On a cold, rainy morning in late January, a group of scientists from the U.S. Geological Survey's California Water Science Center gather on a foggy levee road just east of the City of Woodland. Shivering as the wind howls around them, the crew pulls on thick yellow raincoats, rubber waders, and life vests. They're preparing to collect water-quality and sediment samples from the murky, brown water below – an area known as the Cache Creek Settling Basin. The scientists will test the samples for a range of water-quality constituents, but their focus is set on something specific to this site: mercury.
May marks the annual observance of American Wetlands Month, a month dedicated to celebrating one of nature’s most productive ecosystems. Here in California, the U.S. Geological Survey – in cooperation with many other local, state, and federal agencies – studies wetlands, looking to better understand how wetlands work, and the importance of wetlands to both humans, and the plants and animals that rely on healthy wetlands to survive.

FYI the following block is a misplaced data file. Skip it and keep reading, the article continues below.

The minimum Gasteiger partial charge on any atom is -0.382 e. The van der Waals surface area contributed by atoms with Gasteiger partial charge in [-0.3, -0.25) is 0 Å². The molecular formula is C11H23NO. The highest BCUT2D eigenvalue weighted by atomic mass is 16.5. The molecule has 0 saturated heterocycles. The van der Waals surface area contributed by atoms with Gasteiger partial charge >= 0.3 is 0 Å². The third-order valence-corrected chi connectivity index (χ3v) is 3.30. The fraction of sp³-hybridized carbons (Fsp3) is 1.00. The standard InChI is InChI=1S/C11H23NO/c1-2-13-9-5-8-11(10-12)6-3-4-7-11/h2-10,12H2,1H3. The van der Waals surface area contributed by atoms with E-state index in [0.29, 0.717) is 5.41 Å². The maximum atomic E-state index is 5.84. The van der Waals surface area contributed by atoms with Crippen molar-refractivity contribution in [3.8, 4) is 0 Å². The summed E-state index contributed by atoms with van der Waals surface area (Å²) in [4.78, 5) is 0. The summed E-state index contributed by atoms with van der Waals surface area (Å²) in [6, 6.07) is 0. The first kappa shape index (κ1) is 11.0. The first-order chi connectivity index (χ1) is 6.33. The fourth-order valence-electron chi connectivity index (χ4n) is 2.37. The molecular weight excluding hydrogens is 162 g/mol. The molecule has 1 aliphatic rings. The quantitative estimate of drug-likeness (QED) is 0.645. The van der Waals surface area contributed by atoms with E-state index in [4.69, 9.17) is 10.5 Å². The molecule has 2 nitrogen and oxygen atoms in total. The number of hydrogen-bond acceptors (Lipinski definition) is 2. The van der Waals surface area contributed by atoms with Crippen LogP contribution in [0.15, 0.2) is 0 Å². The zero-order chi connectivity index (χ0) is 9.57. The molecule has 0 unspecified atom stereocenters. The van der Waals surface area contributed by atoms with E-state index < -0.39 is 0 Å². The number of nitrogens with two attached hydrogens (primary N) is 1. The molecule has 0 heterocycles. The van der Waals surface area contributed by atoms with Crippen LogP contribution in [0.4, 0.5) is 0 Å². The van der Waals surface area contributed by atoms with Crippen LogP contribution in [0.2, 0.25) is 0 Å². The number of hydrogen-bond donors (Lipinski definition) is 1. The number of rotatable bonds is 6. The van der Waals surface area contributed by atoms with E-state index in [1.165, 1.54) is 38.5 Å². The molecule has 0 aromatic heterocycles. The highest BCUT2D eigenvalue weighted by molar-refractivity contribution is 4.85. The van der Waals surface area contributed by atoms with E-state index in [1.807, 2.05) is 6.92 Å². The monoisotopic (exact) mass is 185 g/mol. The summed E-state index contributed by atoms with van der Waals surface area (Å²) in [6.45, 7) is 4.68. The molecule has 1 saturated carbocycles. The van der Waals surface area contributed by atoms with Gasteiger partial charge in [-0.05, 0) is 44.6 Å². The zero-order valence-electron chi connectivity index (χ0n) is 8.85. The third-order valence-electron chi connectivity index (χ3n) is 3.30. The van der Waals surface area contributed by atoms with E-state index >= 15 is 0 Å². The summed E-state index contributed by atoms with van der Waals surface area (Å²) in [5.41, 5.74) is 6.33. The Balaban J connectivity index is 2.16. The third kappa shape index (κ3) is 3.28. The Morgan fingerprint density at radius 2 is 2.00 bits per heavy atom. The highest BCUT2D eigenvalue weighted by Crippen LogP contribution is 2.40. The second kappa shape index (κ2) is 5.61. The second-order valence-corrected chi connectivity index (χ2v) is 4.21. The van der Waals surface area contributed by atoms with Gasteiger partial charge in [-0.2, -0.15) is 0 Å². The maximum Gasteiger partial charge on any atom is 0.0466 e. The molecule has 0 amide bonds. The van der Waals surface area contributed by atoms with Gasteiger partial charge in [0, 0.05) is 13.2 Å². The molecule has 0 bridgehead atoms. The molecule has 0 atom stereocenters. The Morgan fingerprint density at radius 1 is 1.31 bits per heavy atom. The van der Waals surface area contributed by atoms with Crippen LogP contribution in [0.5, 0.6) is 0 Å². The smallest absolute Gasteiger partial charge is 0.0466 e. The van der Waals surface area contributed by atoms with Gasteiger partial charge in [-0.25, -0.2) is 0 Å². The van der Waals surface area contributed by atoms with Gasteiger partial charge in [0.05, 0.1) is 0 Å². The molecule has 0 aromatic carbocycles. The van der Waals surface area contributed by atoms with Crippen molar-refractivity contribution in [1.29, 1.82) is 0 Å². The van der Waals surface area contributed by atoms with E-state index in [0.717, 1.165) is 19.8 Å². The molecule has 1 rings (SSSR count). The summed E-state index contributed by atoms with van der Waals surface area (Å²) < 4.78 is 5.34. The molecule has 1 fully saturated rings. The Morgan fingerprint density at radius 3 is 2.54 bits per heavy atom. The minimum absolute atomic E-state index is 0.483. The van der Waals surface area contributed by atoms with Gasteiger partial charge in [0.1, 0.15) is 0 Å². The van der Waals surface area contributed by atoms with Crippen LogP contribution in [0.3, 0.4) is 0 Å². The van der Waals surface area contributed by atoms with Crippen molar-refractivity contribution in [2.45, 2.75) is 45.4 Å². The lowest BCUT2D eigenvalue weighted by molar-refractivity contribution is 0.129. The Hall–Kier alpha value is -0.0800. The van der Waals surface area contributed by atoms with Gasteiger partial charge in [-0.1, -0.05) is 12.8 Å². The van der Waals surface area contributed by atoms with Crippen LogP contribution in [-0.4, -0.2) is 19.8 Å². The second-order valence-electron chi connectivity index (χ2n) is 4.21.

San Joaquin Valley: the final frontier. These are the voyages of the U.S. Geological Survey. Its weeklong mission: to explore strange new locations, to seek out abandoned scientific technologies, to boldly go where no scientist has gone before (at least in a few decades).
The National Groundwater Association has declared this week, March 5-11, as National Groundwater Awareness Week.
It’s been a wet and snowy winter so far throughout much of California. For many Californians, that means keeping dry inside, avoiding dangerous roads, and listening closely for the rare clap of thunder. For field crews at the U.S. Geological Survey California Water Science Center (CAWSC), however, wet weather means piling on safety gear and chasing storms to make real-time high-flow and flood measurements at swollen rivers, creeks, and waterways throughout the state.